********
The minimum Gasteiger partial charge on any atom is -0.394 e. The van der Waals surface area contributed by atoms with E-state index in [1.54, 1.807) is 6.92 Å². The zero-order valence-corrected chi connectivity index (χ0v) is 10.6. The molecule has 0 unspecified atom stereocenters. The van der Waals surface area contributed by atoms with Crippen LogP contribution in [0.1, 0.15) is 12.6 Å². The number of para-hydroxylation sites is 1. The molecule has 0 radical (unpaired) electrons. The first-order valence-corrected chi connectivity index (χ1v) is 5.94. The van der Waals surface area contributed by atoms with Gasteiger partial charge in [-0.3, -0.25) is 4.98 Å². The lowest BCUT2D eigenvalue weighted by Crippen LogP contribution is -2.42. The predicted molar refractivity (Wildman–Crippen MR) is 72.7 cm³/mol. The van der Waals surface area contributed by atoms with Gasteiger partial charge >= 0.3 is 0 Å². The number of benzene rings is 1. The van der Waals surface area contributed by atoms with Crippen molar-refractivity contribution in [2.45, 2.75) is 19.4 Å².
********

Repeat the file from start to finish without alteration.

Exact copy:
The minimum Gasteiger partial charge on any atom is -0.394 e. The van der Waals surface area contributed by atoms with E-state index in [1.54, 1.807) is 6.92 Å². The zero-order valence-corrected chi connectivity index (χ0v) is 10.6. The molecule has 0 unspecified atom stereocenters. The van der Waals surface area contributed by atoms with Crippen LogP contribution in [0.1, 0.15) is 12.6 Å². The number of para-hydroxylation sites is 1. The molecule has 0 radical (unpaired) electrons. The first-order valence-corrected chi connectivity index (χ1v) is 5.94. The van der Waals surface area contributed by atoms with Gasteiger partial charge in [-0.3, -0.25) is 4.98 Å². The lowest BCUT2D eigenvalue weighted by Crippen LogP contribution is -2.42. The predicted molar refractivity (Wildman–Crippen MR) is 72.7 cm³/mol. The van der Waals surface area contributed by atoms with Gasteiger partial charge >= 0.3 is 0 Å². The number of benzene rings is 1. The van der Waals surface area contributed by atoms with Crippen molar-refractivity contribution in [2.45, 2.75) is 19.4 Å².